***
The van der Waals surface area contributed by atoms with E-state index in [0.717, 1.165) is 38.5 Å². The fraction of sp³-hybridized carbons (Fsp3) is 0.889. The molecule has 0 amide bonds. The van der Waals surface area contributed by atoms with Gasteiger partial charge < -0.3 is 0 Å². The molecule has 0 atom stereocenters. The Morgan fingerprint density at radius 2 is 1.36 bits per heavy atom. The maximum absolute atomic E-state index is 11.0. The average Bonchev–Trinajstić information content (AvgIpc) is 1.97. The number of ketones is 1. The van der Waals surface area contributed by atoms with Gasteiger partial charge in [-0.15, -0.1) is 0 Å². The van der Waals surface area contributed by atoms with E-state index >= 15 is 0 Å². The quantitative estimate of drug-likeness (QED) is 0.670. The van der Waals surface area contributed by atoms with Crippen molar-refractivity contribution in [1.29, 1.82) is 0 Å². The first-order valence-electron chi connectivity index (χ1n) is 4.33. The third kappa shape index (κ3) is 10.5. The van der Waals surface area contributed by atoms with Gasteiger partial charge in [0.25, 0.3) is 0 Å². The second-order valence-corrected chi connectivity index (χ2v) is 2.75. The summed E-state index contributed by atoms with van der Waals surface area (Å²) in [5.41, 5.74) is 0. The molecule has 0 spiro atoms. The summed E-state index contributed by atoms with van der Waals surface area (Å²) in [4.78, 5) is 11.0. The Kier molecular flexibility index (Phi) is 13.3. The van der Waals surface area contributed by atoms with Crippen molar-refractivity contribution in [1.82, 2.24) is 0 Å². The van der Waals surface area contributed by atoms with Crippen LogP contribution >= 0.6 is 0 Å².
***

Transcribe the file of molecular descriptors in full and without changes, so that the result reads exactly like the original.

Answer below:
The van der Waals surface area contributed by atoms with E-state index in [0.717, 1.165) is 38.5 Å². The fraction of sp³-hybridized carbons (Fsp3) is 0.889. The molecule has 0 amide bonds. The van der Waals surface area contributed by atoms with Gasteiger partial charge < -0.3 is 0 Å². The molecule has 0 atom stereocenters. The Morgan fingerprint density at radius 2 is 1.36 bits per heavy atom. The maximum absolute atomic E-state index is 11.0. The average Bonchev–Trinajstić information content (AvgIpc) is 1.97. The number of ketones is 1. The van der Waals surface area contributed by atoms with Gasteiger partial charge in [-0.15, -0.1) is 0 Å². The van der Waals surface area contributed by atoms with E-state index >= 15 is 0 Å². The quantitative estimate of drug-likeness (QED) is 0.670. The van der Waals surface area contributed by atoms with Crippen molar-refractivity contribution in [1.29, 1.82) is 0 Å². The first-order valence-electron chi connectivity index (χ1n) is 4.33. The third kappa shape index (κ3) is 10.5. The van der Waals surface area contributed by atoms with Gasteiger partial charge in [0.25, 0.3) is 0 Å². The second-order valence-corrected chi connectivity index (χ2v) is 2.75. The summed E-state index contributed by atoms with van der Waals surface area (Å²) in [5.41, 5.74) is 0. The molecule has 0 spiro atoms. The summed E-state index contributed by atoms with van der Waals surface area (Å²) in [4.78, 5) is 11.0. The Kier molecular flexibility index (Phi) is 13.3. The van der Waals surface area contributed by atoms with Crippen molar-refractivity contribution in [1.82, 2.24) is 0 Å². The van der Waals surface area contributed by atoms with Crippen LogP contribution >= 0.6 is 0 Å².